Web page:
Yet in spite of the obsolete writing style, this story has survived. It’s been around for about 125 years now, has been reprinted in several collections of Kipling’s work (I personally discovered it in Rudyard Kipling’s Tales of Horror and Fantasy) because Kipling knew how to connect with readers. He knew that regardless of whether his readers knew what “atlas degrees of latitude” are or what musk smells like, they would enjoy an exciting tale about strange, unusual events on the high seas.
Now that I’ve made my point with good fiction, it’s time to talk about really bad fiction. It’s interesting to analyze which writers have survived the longest, because when you start to get into of the nooks and crannies of literature (particularly my subdivision, speculative fiction) you find writers who’ve been immensely influential, but their writing style was awful.
Robert E. Howard (1906-1936) was a prolific writer for pulp magazines. As the name somewhat implies, pulp magazines were fiction publications printed on cheap wood pulp paper, and while many great writers sold stories to pulp magazines, a lot of the stories were the same quality as the paper itself.
Howard’s best known stories were about a warrior named Conan the Barbarian, who travels across a prehistoric fantasy world on all kinds of adventures – usually ones that involved magic, wealth or beautiful women. The stories also have blatant flaws in them.
To begin with, Howard enjoyed unlikely plot twists. In Howard’s 1933 story The Scarlet Citadel, Conan has been captured by a sorcerer named Tsotha and left to die in the sorcerer’s stronghold, known as the Halls of Horror. The doors are locked tight, the chains holding him are strong, and it looks very much as though Conan is going to be eaten by the primordial monsters that inhabit this prison – until it turns out one of Tsotha’s slaves used to be a chieftain in a faraway land and Conan killed his brother years ago. Conan steals the keys from the slave when he comes to taunt him.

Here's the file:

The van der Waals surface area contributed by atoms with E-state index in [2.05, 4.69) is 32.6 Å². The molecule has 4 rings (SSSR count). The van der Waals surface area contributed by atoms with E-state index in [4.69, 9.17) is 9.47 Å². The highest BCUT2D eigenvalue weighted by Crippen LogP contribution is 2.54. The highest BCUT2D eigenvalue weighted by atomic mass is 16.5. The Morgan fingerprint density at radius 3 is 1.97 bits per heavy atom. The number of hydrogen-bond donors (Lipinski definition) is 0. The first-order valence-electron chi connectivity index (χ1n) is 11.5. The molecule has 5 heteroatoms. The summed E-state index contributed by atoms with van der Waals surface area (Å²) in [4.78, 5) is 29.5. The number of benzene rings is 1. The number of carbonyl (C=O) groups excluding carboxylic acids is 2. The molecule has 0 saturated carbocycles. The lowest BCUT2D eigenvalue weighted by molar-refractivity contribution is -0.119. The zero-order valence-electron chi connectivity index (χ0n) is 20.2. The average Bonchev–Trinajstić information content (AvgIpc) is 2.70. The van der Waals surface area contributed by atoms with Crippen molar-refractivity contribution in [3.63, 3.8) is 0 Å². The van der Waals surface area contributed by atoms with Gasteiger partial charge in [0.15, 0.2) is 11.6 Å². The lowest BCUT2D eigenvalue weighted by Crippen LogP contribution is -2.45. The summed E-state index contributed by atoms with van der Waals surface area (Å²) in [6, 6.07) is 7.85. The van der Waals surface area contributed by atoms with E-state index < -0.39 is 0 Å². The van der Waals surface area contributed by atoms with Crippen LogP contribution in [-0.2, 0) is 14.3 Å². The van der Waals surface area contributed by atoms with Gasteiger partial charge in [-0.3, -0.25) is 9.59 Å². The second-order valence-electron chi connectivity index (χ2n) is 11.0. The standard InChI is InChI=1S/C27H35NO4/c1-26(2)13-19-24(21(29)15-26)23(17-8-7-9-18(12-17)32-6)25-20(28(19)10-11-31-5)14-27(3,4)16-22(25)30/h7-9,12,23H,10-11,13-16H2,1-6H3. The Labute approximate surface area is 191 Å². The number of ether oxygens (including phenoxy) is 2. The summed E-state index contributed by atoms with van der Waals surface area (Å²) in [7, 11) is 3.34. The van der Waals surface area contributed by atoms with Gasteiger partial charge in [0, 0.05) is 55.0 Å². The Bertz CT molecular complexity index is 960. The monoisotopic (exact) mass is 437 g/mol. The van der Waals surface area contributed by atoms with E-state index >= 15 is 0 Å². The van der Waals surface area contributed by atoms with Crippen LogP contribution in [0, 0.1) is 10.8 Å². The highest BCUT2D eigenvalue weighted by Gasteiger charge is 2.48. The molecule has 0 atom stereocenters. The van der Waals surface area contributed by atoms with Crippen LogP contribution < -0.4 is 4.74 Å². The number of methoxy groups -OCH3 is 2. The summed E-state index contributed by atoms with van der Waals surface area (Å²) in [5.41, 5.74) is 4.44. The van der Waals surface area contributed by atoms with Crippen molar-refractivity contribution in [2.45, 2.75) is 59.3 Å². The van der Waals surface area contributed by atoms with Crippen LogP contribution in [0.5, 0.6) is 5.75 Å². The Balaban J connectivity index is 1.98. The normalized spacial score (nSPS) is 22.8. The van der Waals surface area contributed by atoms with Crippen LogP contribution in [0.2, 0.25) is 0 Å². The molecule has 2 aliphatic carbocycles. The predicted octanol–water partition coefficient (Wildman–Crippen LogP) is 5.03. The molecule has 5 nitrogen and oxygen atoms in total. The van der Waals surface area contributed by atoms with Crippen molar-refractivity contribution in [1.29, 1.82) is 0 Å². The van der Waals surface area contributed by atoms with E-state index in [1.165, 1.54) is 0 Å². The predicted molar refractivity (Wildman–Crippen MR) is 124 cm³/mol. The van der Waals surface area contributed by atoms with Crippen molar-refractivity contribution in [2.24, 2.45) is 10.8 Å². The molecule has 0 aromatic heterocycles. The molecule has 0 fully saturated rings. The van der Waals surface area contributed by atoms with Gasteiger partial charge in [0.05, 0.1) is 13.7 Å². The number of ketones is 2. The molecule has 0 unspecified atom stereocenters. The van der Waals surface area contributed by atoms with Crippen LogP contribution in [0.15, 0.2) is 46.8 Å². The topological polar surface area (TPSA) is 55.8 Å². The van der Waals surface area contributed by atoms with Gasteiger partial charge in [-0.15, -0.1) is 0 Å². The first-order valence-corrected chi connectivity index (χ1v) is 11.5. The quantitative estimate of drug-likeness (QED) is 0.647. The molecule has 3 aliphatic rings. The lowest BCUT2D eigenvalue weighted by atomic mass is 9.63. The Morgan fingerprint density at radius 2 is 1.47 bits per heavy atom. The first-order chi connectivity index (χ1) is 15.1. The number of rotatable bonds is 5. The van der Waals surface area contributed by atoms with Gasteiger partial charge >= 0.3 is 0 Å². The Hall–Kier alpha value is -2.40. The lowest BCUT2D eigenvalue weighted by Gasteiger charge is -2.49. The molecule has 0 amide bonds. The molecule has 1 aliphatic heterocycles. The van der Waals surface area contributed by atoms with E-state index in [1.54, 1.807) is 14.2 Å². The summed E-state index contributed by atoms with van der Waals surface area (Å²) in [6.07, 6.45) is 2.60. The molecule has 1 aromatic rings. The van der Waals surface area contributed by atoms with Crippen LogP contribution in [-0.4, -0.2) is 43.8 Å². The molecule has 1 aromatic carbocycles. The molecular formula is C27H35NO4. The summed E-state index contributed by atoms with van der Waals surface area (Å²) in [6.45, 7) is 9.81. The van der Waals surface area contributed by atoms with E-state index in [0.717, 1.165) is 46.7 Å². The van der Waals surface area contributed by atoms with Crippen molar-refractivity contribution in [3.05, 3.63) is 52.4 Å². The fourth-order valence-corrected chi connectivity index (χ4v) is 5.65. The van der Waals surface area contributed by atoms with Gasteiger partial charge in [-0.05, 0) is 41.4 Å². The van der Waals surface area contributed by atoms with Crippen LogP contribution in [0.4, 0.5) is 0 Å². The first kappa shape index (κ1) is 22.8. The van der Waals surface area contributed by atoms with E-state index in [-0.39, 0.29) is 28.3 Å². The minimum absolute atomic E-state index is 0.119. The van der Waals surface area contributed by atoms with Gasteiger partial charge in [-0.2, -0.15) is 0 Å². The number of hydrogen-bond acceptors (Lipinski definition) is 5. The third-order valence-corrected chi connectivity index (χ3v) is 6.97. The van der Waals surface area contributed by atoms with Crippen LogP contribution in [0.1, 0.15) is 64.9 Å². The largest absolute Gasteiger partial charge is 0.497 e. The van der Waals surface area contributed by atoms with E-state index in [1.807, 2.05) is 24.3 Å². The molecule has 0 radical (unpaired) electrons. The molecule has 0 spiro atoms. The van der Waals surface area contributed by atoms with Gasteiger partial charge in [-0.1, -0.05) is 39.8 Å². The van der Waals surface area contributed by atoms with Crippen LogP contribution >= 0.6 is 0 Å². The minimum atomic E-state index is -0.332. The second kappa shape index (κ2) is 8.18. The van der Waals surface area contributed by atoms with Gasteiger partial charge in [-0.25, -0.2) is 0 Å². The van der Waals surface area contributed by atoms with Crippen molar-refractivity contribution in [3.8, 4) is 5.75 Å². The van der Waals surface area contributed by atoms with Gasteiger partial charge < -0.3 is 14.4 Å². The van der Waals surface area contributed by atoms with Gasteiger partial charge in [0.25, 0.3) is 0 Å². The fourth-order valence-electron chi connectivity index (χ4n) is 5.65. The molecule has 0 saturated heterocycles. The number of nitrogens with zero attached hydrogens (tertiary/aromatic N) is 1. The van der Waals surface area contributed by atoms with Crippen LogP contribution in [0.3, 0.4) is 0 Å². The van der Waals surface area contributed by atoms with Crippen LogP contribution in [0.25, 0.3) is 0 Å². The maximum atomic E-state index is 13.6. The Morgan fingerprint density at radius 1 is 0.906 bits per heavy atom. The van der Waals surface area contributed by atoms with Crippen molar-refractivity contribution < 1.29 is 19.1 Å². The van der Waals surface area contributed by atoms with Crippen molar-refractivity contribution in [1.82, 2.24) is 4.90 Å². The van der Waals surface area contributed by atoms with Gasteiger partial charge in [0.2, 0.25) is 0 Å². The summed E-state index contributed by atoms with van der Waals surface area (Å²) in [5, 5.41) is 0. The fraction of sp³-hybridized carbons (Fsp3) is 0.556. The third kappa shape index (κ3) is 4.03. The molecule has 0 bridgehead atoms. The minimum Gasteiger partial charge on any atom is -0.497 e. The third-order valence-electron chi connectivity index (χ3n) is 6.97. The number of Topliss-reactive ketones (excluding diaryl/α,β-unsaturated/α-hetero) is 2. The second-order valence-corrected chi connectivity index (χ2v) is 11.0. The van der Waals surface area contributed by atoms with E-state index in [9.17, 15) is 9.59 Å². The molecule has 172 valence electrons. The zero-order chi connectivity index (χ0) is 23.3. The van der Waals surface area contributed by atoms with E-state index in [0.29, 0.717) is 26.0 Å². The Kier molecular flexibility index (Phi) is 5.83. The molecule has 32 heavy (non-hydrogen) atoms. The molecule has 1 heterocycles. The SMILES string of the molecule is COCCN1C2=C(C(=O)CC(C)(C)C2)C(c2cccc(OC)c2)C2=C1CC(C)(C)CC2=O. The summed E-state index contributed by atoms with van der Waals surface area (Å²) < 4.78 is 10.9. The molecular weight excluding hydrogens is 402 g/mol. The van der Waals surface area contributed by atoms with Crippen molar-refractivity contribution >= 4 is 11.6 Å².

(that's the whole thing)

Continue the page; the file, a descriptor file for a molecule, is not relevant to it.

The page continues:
Another major flaw is Howard’s female characters, who are every misogynist’s secret fantasy: shallow, sensual beyond belief, and absolutely throwing themselves at our well-muscled warrior hero. The Bond girls seem positively brilliant after reading a Conan story.
So why have these absurd stories survived the pulp magazine era? Why is Howard hailed as one of the most important modern fantasy authors?
The answer, quite simply, is Conan. Here’s an excerpt from Howard’s 1936 novel The Hour of the Dragon to explain what I mean. In this passage, a group of magicians and kings have resurrected an ancient sorcerer named Xaltotun to help them kill Conan, who at this point rules the kingdom Aquilonia: